This Fabry Awareness Month, we are featuring a range of articles from guest bloggers describing their relationship with Fabry disease. This week, we have Claire O'Meara who shares her tips for navigating the health system when you have a rare disease.
A patient's perspective
I may seem a little obsessed, maybe I am, but when you are fighting for your life, for your health, you’ll leave no stone unturned. I’ve learnt how to best navigate the Health Care system after 9 years. I've felt frustrated and at times angry, especially when I am trying to do all I can outside of my treatment. But, I've processed that frustration and learnt that getting annoyed and angry does you no good, so you’ve got to learn to navigate and best manage things.
You are fighting for you, even on the tough days nobody cares as much about you as you!! And that's not a selfish thing or self centred – you have to learn to put yourself first.
As a patient you can very easily slip through the cracks in the healthcare system. I know it shouldn’t happen but it does and it’s more common than not.
The consultants, the doctors, the nurses, they see that many patients daily you are just a number – don’t assume they will know everything about you, that they will know your medical journey and definitely don’t assume they will have all your medical notes.
Keep your own medical files and keep track and on top of everything. I am lucky to have some understanding and training in whole health / functional health and how the NHS works through training I've attended. One app I highly recommend is Airmid Cares through the NHS and has all my GP history with all test results and space for me to add hospital letters my own notes.
Don’t be scared to be heard. At first I was always just accepting or waiting for things to be done, but then it didn’t happen so I learnt to fight but in a polite and respectful way. I fought for what I thought was right for me, I questioned things that I deemed not the right thing for me, yes at times I felt like a right pain in the butt to people but so be it. I chased secretaries for copies of paperwork and appointments, I learnt who all my consultants PAs were. Please don’t ever just sit back and wait for things to happen.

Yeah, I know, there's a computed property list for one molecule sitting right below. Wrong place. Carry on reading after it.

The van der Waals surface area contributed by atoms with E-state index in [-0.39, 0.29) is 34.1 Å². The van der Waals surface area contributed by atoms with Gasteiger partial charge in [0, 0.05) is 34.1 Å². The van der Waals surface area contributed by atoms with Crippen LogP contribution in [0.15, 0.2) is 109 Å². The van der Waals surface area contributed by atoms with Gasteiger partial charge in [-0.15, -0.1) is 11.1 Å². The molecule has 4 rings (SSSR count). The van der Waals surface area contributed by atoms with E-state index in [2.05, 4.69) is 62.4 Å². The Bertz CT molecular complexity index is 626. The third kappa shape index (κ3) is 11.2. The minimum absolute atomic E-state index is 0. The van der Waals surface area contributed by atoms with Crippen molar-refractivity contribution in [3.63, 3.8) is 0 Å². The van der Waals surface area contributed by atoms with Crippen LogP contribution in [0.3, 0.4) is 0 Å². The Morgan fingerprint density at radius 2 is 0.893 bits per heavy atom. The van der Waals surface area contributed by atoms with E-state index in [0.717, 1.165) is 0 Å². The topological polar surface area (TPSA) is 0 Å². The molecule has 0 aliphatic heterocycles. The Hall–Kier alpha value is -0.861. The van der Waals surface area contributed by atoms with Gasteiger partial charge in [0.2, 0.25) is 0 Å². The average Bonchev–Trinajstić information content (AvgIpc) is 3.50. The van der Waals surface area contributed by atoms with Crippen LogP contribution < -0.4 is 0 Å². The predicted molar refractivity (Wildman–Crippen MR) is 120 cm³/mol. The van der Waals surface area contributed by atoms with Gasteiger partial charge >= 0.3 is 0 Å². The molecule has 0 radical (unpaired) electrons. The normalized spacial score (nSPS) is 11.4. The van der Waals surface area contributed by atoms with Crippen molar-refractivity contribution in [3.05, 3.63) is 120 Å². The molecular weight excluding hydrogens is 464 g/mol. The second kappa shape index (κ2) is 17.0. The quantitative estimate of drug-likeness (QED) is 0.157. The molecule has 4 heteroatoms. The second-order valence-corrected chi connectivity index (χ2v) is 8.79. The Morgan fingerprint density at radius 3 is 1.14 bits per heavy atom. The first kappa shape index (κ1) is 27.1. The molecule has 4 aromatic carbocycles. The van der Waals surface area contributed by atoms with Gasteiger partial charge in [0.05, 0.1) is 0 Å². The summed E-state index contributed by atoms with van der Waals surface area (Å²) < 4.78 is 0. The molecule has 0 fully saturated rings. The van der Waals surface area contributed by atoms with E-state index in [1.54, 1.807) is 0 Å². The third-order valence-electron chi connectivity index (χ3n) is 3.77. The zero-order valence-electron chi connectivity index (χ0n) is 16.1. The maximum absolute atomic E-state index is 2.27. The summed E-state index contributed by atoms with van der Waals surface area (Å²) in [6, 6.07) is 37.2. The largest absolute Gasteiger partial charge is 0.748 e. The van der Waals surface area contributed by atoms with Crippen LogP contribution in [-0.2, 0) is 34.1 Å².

Remember you are fighting for you and your health!
Do all you can outside of the NHS because if you are wanting something off them remember to give something to them.
There are so many things you can do to help yourself were possible:
Eat well – eat good nutritious, nourishing foods that work well for you and your illness
Exercise even if it's just walking and a few steps a day or movement some stretching sat down
Get in nature as much as you can
Get a good support network around you and never be scared or too proud to ask for help
If you can afford it, work with a functional practitioner to get everything outside of your disease working optimally.
Manage alcohol intake
Manage sugar intake
The NHS is amazing at treatments, surgery, emergency care and life saving operations and the treatment I receive on a weekly basis I am so grateful for, this treatment is helping me stay alive at a very hefty cost and for that I am grateful.
If you feel moved by Claire's story please share it and help to raise awareness of Fabry disease and what life with Fabry disease is like.
If you need any help or support living your life with Fabry disease please contact Donna, our Support and Advocacy Officer dedicated to supporting people with Fabry disease.
You can read more about Fabry disease and support we offer here.